Thursday, July 7

Stimulus check petitions calling for a 4th round of $2,000 monthly payments gain almost 3 million signatures

  • Almost 3 million people signed petitions for a fourth round of stimulus payments.
  • Americans need payments “so that we can keep our heads above water,” one creator told Newsweek.
  • White House Press Secretary Jen Psaki has said President Joe Biden’s open to new stimulus plans.

Almost 3 million people have collectively signed online petitions calling for another round of US stimulus payments.

“We need immediate checks and recurring payments so that we can keep our heads above water,” Stephanie Bonin, one of the larger petitions‘creators told Newsweek.

Bonin’s petition is called “$2000/month to every American #moneyforthepeople #covid19” and is directed at the House and Senate. Some Democrats in Congress have urged President Joe Biden’s administration to push for a fourth round of checks.

Five smaller petitions on for monthly checks have also gained traction over the past month, according to Newsweek.

White House Press Secretary Jen Psaki on June 3 said Biden is most focused on creating jobs, but he’s “happy to hear” other ideas that would stimulate the economy.

Psaki said in a press briefing: “But he’s also proposed what he thinks is going to be the most effective for the short term, for putting people back to work, to getting through this pivotal period of time, and also to making us more competitive over the long term.”

The economy has shown signs of rebounding, with new jobless claims at a pandemic-era low and payroll growth exceeding expectations in June. But the unemployment rate as of Friday remained at 5.9%, more than 2 percentage points higher than pre-pandemic rate in February 2020, according to the Bureau of Labor Statistics.

Bonin, a restaurant owner in Denver, called in her petition for immediate $2,000 payments for adults and a $1,000 payment for children, along with regular payments for the duration of the pandemic.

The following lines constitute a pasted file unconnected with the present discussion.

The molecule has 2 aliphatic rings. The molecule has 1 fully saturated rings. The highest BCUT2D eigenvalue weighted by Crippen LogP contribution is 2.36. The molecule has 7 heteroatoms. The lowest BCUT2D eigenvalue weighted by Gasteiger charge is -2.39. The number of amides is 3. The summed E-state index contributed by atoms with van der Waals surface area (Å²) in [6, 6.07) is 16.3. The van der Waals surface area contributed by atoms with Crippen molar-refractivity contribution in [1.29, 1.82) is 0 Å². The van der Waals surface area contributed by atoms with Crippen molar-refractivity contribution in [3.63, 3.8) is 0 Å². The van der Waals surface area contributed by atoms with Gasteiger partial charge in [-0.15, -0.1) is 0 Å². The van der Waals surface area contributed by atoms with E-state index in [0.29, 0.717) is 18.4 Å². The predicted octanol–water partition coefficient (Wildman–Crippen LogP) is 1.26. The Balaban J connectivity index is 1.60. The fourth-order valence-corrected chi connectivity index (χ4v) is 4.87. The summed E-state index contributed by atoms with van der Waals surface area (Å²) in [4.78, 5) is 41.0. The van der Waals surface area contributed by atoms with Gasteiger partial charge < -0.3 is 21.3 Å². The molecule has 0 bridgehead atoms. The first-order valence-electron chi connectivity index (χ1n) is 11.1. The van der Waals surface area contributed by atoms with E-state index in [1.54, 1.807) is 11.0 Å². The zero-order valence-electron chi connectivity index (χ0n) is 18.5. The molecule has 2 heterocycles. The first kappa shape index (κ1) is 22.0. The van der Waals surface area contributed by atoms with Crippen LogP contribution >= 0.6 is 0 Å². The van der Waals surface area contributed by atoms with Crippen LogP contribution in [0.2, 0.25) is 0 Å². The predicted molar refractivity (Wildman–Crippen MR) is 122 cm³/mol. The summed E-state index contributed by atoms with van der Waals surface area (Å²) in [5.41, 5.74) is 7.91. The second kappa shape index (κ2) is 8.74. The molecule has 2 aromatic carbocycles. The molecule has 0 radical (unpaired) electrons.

“For our team and other Americans who can claim unemployment, even the maximum payments will not be enough for most people to continue paying their bills — and avoid slipping into poverty,” she wrote.

The pandemic increased food insufficiency for households across the US, according to a July 1 blog co-authored by Cecilia Rouse, chair of the White House’s Council of Economic Advisers, and Brandon Restrepo, an economist in the Diet, Safety, and Health Economics Branch of the Food Economics Division.

Stimulus payments have helped, according to the White House.

“After the pandemic struck and hunger went up dramatically, there were temporary reductions in food insecurity rates following the passage of the CARES Act in March 2020 — when the first round of stimulus checks were released to many Americans,” the economists wrote.

The pattern repeated itself with each of the subsequent rounds of stimulus, according to the blog. Food insecurity rates rose, then dropped as the stimulus payments were sent out.

By mid-April 2021, the total rate of food insufficiency in the US dropped to 8%, the lowest rate since the pandemic began, according to Rouse and Restrepo. For families with children, the rate fell to 11% in mid-April, down from 18% in mid-December 2020.

“With Federal aid payments now decreasing, however, it is not surprising that food insecurity is again on the rise,” Rouse and Restrepo wrote.